This acquisition will not only protect the critical winter habitat, but
also ensure protection for fall swarming, spring staging, and summer
foraging for Indiana bats. Other known state-listed species to benefit
through this acquisition include the bobcat, a cave crayfish, and two cave

?   With the help of a Habitat Conservation Planning Assistance grant, the
Altar Valley Conservation Alliance, in Pima County, Arizona, will develop a
watershed-wide habitat protection and restoration plan in cooperation with
the Natural Resources Conservation Service, Arizona State Land Department,
and Arizona Department of Water Resources.
Altar Valley harbors one of the last intact Sonoran savanna grasslands in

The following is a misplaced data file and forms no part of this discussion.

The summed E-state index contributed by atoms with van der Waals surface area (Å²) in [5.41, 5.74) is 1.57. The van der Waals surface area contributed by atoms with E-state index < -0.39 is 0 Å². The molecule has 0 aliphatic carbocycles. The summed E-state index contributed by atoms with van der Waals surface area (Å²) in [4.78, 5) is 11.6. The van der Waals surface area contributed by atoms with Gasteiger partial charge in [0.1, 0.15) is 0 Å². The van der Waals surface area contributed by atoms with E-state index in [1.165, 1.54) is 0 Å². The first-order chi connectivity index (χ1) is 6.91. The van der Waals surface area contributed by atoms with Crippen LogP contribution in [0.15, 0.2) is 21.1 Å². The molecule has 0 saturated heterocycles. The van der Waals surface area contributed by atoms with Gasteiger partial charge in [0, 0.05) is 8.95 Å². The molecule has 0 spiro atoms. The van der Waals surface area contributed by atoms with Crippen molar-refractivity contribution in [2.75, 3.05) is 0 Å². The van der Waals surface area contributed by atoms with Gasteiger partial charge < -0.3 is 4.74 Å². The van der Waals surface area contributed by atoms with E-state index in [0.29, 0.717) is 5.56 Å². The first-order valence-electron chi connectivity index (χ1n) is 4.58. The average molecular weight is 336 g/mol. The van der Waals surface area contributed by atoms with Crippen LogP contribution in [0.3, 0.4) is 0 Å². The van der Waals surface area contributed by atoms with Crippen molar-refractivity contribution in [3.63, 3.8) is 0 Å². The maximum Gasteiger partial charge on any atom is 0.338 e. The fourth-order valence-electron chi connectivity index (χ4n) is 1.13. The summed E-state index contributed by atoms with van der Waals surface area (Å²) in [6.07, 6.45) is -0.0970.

southern Arizona, as well as riparian and Madrean oak woodland habitats,
and is home to 24 species of concern, including five federally listed
species.  The Altar Valley provides habitat for the cactus ferruginous
pygmy owl and is important for the recovery of Pima pineapple cactus. It is
the largest unfragmented landscape in eastern Pima County, encompassing
approximately 700,000 acres on the US/Mexico border.

?   A Habitat Conservation Planning Assistance grant will help fund the
development of an Habitat Conservation Plan in Pocahontas County, West
Virginia, to benefit the federally endangered West Virginia Northern Flying
Squirrel and federally threatened Cheat Mountain Salamander. The project
will determine the presence or absence of the West Virginia northern flying
squirrel along the western slope of Cheat Mountain; develop a habitat
quality ranking and define the breeding season for West Virginia northern